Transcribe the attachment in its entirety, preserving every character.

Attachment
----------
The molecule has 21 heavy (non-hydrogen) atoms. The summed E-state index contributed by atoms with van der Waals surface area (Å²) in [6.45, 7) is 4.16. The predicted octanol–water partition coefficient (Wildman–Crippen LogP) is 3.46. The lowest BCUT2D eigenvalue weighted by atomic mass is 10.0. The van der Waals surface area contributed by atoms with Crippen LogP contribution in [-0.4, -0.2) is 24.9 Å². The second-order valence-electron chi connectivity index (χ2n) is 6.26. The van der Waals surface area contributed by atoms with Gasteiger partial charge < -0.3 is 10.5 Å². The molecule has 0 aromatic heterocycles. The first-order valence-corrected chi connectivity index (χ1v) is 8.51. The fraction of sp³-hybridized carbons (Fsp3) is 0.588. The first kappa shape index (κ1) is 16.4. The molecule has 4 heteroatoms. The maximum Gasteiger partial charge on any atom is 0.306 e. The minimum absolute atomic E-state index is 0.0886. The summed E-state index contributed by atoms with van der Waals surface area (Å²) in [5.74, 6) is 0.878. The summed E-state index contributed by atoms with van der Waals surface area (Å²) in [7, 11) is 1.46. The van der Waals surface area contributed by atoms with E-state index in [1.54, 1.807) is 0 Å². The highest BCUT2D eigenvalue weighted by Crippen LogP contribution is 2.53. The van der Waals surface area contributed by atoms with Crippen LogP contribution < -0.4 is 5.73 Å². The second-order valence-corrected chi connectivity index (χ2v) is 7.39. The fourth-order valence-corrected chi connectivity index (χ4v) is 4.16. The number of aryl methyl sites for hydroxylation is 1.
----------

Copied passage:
The molecule has 21 heavy (non-hydrogen) atoms. The summed E-state index contributed by atoms with van der Waals surface area (Å²) in [6.45, 7) is 4.16. The predicted octanol–water partition coefficient (Wildman–Crippen LogP) is 3.46. The lowest BCUT2D eigenvalue weighted by atomic mass is 10.0. The van der Waals surface area contributed by atoms with Crippen LogP contribution in [-0.4, -0.2) is 24.9 Å². The second-order valence-electron chi connectivity index (χ2n) is 6.26. The van der Waals surface area contributed by atoms with Gasteiger partial charge < -0.3 is 10.5 Å². The molecule has 0 aromatic heterocycles. The first-order valence-corrected chi connectivity index (χ1v) is 8.51. The fraction of sp³-hybridized carbons (Fsp3) is 0.588. The first kappa shape index (κ1) is 16.4. The molecule has 4 heteroatoms. The maximum Gasteiger partial charge on any atom is 0.306 e. The minimum absolute atomic E-state index is 0.0886. The summed E-state index contributed by atoms with van der Waals surface area (Å²) in [5.74, 6) is 0.878. The summed E-state index contributed by atoms with van der Waals surface area (Å²) in [7, 11) is 1.46. The van der Waals surface area contributed by atoms with E-state index in [1.54, 1.807) is 0 Å². The highest BCUT2D eigenvalue weighted by Crippen LogP contribution is 2.53. The van der Waals surface area contributed by atoms with Crippen LogP contribution < -0.4 is 5.73 Å². The second-order valence-corrected chi connectivity index (χ2v) is 7.39. The fourth-order valence-corrected chi connectivity index (χ4v) is 4.16. The number of aryl methyl sites for hydroxylation is 1.